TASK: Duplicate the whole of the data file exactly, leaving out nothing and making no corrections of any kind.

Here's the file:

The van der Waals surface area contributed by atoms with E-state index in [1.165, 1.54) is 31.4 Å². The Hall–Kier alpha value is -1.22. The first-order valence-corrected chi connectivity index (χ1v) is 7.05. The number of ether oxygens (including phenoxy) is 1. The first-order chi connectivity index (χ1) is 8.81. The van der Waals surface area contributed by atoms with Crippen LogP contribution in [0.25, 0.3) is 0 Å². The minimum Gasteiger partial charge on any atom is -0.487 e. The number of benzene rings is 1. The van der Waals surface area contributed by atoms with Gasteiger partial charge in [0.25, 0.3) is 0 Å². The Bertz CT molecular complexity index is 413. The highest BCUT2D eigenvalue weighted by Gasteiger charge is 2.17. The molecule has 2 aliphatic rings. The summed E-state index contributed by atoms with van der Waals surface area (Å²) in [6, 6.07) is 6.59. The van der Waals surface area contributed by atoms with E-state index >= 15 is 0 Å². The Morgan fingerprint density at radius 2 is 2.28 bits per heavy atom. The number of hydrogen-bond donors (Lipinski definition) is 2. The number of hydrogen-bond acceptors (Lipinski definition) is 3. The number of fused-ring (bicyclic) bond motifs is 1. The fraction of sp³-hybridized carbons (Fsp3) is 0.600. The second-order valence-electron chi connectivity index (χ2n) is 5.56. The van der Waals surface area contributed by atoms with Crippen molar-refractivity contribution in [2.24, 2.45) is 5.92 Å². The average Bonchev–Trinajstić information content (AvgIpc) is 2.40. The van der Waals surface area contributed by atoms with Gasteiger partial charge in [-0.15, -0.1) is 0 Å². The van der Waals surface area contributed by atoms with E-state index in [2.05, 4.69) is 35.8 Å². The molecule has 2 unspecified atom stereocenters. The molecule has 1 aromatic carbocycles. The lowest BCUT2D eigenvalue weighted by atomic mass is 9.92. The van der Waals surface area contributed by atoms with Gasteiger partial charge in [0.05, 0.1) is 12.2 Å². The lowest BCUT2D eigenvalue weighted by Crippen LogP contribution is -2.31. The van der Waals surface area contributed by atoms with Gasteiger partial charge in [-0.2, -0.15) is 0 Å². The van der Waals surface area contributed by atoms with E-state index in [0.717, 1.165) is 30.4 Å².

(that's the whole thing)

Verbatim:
The van der Waals surface area contributed by atoms with E-state index in [1.165, 1.54) is 31.4 Å². The Hall–Kier alpha value is -1.22. The first-order valence-corrected chi connectivity index (χ1v) is 7.05. The number of ether oxygens (including phenoxy) is 1. The first-order chi connectivity index (χ1) is 8.81. The van der Waals surface area contributed by atoms with Crippen LogP contribution in [0.25, 0.3) is 0 Å². The minimum Gasteiger partial charge on any atom is -0.487 e. The number of benzene rings is 1. The van der Waals surface area contributed by atoms with Gasteiger partial charge in [0.25, 0.3) is 0 Å². The Bertz CT molecular complexity index is 413. The highest BCUT2D eigenvalue weighted by Gasteiger charge is 2.17. The molecule has 2 aliphatic rings. The summed E-state index contributed by atoms with van der Waals surface area (Å²) in [6, 6.07) is 6.59. The van der Waals surface area contributed by atoms with E-state index >= 15 is 0 Å². The Morgan fingerprint density at radius 2 is 2.28 bits per heavy atom. The number of hydrogen-bond donors (Lipinski definition) is 2. The number of hydrogen-bond acceptors (Lipinski definition) is 3. The number of fused-ring (bicyclic) bond motifs is 1. The fraction of sp³-hybridized carbons (Fsp3) is 0.600. The second-order valence-electron chi connectivity index (χ2n) is 5.56. The van der Waals surface area contributed by atoms with Crippen molar-refractivity contribution in [2.24, 2.45) is 5.92 Å². The average Bonchev–Trinajstić information content (AvgIpc) is 2.40. The van der Waals surface area contributed by atoms with Gasteiger partial charge in [-0.15, -0.1) is 0 Å². The van der Waals surface area contributed by atoms with E-state index in [2.05, 4.69) is 35.8 Å². The molecule has 2 unspecified atom stereocenters. The molecule has 1 aromatic carbocycles. The lowest BCUT2D eigenvalue weighted by atomic mass is 9.92. The van der Waals surface area contributed by atoms with Gasteiger partial charge in [0.05, 0.1) is 12.2 Å². The lowest BCUT2D eigenvalue weighted by Crippen LogP contribution is -2.31. The van der Waals surface area contributed by atoms with Gasteiger partial charge in [-0.2, -0.15) is 0 Å². The van der Waals surface area contributed by atoms with E-state index in [0.717, 1.165) is 30.4 Å².